Fast forwarding to recent times, Linda was able to see the same paedication again. This second time around the appointment was in a completely different environment to the first session as it was “in a room which was small, cramped, too bright and with two other trainee doctors in the room”. Unfortunately, this heightened her daughter’s distress and anxiety levels, causing her to hide under the table. After having her daughter labelled as having “autistic traits” and being “high functioning” previously by the paediatrician, after seeing her daughter’s response to the new environment, the second time around, the same paediatrician was finally able to listen to Linda’s concerns and referred her daughter to five different specialists.
Linda’s story is just one example of a reoccurring problem faced in the Autistic community, where there is a wrongful use of functioning labels by professionals and individuals. Her story reiterates the harm behind using functioning labels on autistic individuals, who still need support with their complex needs, despite seeming “high functioning” off their first initial impressions.
Rea has had a diagnosis of ASD since the age of 2 years old and has taken this opportunity to help people to learn a new way of looking at emotions and behaviour.
Rea has faced difficulties with being unfairly judged and having inaccurate misconceptions of being a ‘naughty child’ growing up, due to her response when she felt her environment was interrupted by external factors. Rea has often felt misunderstood by society as from a young age, her tendency to freeze, scream or ‘lash out’ was as a result of her ASD but this was often labelled as misbehaving. Although from the outside façade, Rea may portray someone who is confident, loud, happy, funny and bold, often she is internally scared and worried of being judged in the wrong way and she struggles to manage her emotions when she is upset or dealing with a lot of stress. Like any individual with Autism, Rea processes information differently and to a person without Autism, this can appear that her emotions are ‘socially incorrect’, given the context of the situation. For example, Rea has often felt that in situations where she has received terrible news, such as the loss of a family member, instead of crying she likes to find distractions to minimise the intenseness of her feelings, which she struggles to manage.
Rea’s experiences with emotional regulation is an important reminder that we should not only acknowledge that we are all different and we experience situations differently; but also, that we display our emotions and behaviour differently when words aren’t enough. This is why “teaching acceptance and understanding these behaviours and to not judge someone for it”, carries such significance.
In terms of labels, Rea does not identify with being Autistic and would not usually mention her diagnosis when introducing herself to new people. She views her diagnosis as a label that explains how she learns, ways that she needs support and how she expresses her emotions, rather than it directly explaining who she is as a person. Rea feels that the Autistic label removes who she is as a person and overlooks the amazing things that she has achieved so far in her life. Therefore, she agrees that the use of low or high functioning labels lessens the achievements of others as it creates a barrier for Autistic individuals’ success and often feels like an insult to the individual.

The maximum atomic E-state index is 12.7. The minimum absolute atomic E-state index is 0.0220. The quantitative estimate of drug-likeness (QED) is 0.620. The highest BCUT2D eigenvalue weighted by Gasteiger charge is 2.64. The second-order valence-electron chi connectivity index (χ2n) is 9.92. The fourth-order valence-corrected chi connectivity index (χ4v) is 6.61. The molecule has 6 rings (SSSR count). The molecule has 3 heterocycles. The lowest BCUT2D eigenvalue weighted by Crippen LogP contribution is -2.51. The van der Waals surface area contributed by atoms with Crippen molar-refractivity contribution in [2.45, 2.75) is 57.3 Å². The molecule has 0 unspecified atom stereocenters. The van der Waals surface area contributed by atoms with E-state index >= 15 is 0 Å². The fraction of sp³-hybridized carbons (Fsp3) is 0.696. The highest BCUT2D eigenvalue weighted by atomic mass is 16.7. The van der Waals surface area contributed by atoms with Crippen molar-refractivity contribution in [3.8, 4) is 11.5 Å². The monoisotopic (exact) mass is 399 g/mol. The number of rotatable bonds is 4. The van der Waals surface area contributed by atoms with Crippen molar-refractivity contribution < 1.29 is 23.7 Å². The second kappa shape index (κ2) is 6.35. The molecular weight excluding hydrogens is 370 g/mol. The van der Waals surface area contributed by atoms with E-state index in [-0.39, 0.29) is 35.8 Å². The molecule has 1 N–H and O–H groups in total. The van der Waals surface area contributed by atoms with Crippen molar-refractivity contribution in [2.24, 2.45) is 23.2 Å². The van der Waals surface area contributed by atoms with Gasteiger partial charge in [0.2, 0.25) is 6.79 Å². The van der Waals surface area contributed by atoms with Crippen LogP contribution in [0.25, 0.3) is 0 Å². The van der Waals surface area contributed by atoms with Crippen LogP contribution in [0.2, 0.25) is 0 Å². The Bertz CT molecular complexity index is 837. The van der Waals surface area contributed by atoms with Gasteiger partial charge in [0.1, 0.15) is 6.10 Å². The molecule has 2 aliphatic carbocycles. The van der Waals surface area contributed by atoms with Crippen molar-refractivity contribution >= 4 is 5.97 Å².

Similarly, the rhetoric of ‘Autism only affects boys’, ‘you can’t be Autistic because you don’t look it’ or ‘but you make eye contact’ are deeply hurtful to individuals with ASD and saying things like this can dismiss their needs and uniqueness. Which is why it is important that we understand the importance of gaining an understanding of Autism to improve acceptance in society.
WHAT CAN WE DO AS A SOCIETY?
After reading Corrina’s, Linda’s and Rea’s stories, we can see real life examples where having a lack of acceptance and awareness of Autism, has caused people distress, anxiousness and eliminated the feeling of belonging in society. In this article we have only unpicked a small fraction of experiences with functioning labels, emotional regulation and misconceptions, and there are so many others who feel this way and have their own difficult experiences with this. Therefore, we must begin to be mindful of how we speak to others and listen to each others complex needs.
Think of autism in terms of connections – connecting not socialising, connecting the dots to make the whole picture, connecting their feelings to their behaviours, connecting with us – that may not be in a typical way – it may be just being in the same room.
We hope that you spend this Autism Awareness Week, being mindful, increasing your knowledge and acceptance of the diverse range of Autistic journeys.
Keep an eye out for updates everyday across our social media accounts (Twitter, LinkedIn, Instagram and Facebook) as we will be sharing insightful articles and resources to enhance your acceptance of Autism throughout this week.
To increase your knowledge further, keep yourself up to date with our weekly webinar events which cover all things SEND and join us in accomplishing our aims provide independent information, advice and support to parents/carers and professionals of children and young people with special educational needs.